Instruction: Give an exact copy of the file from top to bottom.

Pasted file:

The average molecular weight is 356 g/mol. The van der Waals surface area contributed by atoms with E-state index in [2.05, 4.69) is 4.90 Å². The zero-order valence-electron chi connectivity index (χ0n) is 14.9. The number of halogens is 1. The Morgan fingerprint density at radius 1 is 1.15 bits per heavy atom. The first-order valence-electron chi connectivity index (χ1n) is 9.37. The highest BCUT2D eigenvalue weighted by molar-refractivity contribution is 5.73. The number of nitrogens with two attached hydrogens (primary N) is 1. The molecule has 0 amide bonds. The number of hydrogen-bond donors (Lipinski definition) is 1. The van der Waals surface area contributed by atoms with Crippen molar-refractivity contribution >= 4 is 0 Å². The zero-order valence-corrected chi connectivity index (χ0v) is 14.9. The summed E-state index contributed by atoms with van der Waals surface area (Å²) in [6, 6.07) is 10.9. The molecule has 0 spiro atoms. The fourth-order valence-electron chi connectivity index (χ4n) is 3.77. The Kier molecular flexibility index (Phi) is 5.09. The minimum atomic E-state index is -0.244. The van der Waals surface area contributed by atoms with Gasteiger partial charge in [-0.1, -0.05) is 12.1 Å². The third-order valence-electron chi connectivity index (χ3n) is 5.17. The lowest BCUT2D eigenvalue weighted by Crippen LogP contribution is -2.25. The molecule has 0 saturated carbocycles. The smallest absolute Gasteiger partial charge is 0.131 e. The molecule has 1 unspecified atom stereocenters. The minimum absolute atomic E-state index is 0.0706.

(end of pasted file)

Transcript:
The average molecular weight is 356 g/mol. The van der Waals surface area contributed by atoms with E-state index in [2.05, 4.69) is 4.90 Å². The zero-order valence-electron chi connectivity index (χ0n) is 14.9. The number of halogens is 1. The Morgan fingerprint density at radius 1 is 1.15 bits per heavy atom. The first-order valence-electron chi connectivity index (χ1n) is 9.37. The highest BCUT2D eigenvalue weighted by molar-refractivity contribution is 5.73. The number of nitrogens with two attached hydrogens (primary N) is 1. The molecule has 0 amide bonds. The number of hydrogen-bond donors (Lipinski definition) is 1. The van der Waals surface area contributed by atoms with Crippen molar-refractivity contribution >= 4 is 0 Å². The zero-order valence-corrected chi connectivity index (χ0v) is 14.9. The summed E-state index contributed by atoms with van der Waals surface area (Å²) in [6, 6.07) is 10.9. The molecule has 0 spiro atoms. The fourth-order valence-electron chi connectivity index (χ4n) is 3.77. The Kier molecular flexibility index (Phi) is 5.09. The minimum atomic E-state index is -0.244. The van der Waals surface area contributed by atoms with Gasteiger partial charge in [-0.1, -0.05) is 12.1 Å². The third-order valence-electron chi connectivity index (χ3n) is 5.17. The lowest BCUT2D eigenvalue weighted by Crippen LogP contribution is -2.25. The molecule has 0 saturated carbocycles. The smallest absolute Gasteiger partial charge is 0.131 e. The molecule has 1 unspecified atom stereocenters. The minimum absolute atomic E-state index is 0.0706.